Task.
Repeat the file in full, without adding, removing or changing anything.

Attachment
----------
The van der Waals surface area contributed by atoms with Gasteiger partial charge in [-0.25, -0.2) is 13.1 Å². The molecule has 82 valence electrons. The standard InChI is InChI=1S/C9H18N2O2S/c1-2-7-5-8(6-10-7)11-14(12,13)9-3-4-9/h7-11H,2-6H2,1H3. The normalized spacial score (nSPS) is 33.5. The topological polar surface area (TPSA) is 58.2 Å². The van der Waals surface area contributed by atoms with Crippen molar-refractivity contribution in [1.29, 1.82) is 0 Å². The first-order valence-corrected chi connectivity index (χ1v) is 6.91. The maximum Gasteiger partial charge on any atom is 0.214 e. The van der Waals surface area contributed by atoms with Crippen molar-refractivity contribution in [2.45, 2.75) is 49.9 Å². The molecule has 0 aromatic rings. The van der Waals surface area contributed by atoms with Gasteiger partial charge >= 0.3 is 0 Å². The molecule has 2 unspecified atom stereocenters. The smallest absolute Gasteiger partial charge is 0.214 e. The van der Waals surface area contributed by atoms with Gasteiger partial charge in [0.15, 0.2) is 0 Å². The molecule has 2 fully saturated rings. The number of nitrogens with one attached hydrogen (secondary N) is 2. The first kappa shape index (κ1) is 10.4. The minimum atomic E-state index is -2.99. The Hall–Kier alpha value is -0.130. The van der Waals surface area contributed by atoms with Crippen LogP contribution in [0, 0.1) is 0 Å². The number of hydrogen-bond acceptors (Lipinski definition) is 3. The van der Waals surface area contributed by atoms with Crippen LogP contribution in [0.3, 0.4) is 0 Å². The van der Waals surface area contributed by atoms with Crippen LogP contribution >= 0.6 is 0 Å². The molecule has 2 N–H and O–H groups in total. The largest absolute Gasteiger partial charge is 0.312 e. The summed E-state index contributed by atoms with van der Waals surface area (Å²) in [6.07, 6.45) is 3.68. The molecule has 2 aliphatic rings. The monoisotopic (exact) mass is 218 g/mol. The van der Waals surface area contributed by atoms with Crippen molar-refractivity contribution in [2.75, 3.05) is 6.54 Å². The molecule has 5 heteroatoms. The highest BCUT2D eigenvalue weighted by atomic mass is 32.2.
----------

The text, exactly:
The van der Waals surface area contributed by atoms with Gasteiger partial charge in [-0.25, -0.2) is 13.1 Å². The molecule has 82 valence electrons. The standard InChI is InChI=1S/C9H18N2O2S/c1-2-7-5-8(6-10-7)11-14(12,13)9-3-4-9/h7-11H,2-6H2,1H3. The normalized spacial score (nSPS) is 33.5. The topological polar surface area (TPSA) is 58.2 Å². The van der Waals surface area contributed by atoms with Crippen molar-refractivity contribution in [1.29, 1.82) is 0 Å². The first-order valence-corrected chi connectivity index (χ1v) is 6.91. The maximum Gasteiger partial charge on any atom is 0.214 e. The van der Waals surface area contributed by atoms with Crippen molar-refractivity contribution in [2.45, 2.75) is 49.9 Å². The molecule has 0 aromatic rings. The van der Waals surface area contributed by atoms with Gasteiger partial charge >= 0.3 is 0 Å². The molecule has 2 unspecified atom stereocenters. The smallest absolute Gasteiger partial charge is 0.214 e. The van der Waals surface area contributed by atoms with Gasteiger partial charge in [0.15, 0.2) is 0 Å². The molecule has 2 fully saturated rings. The number of nitrogens with one attached hydrogen (secondary N) is 2. The first kappa shape index (κ1) is 10.4. The minimum atomic E-state index is -2.99. The Hall–Kier alpha value is -0.130. The van der Waals surface area contributed by atoms with Crippen LogP contribution in [0, 0.1) is 0 Å². The number of hydrogen-bond acceptors (Lipinski definition) is 3. The van der Waals surface area contributed by atoms with Crippen LogP contribution in [0.3, 0.4) is 0 Å². The van der Waals surface area contributed by atoms with Crippen LogP contribution >= 0.6 is 0 Å². The molecule has 2 N–H and O–H groups in total. The largest absolute Gasteiger partial charge is 0.312 e. The summed E-state index contributed by atoms with van der Waals surface area (Å²) in [6.07, 6.45) is 3.68. The molecule has 2 aliphatic rings. The monoisotopic (exact) mass is 218 g/mol. The van der Waals surface area contributed by atoms with Crippen molar-refractivity contribution in [2.75, 3.05) is 6.54 Å². The molecule has 5 heteroatoms. The highest BCUT2D eigenvalue weighted by atomic mass is 32.2.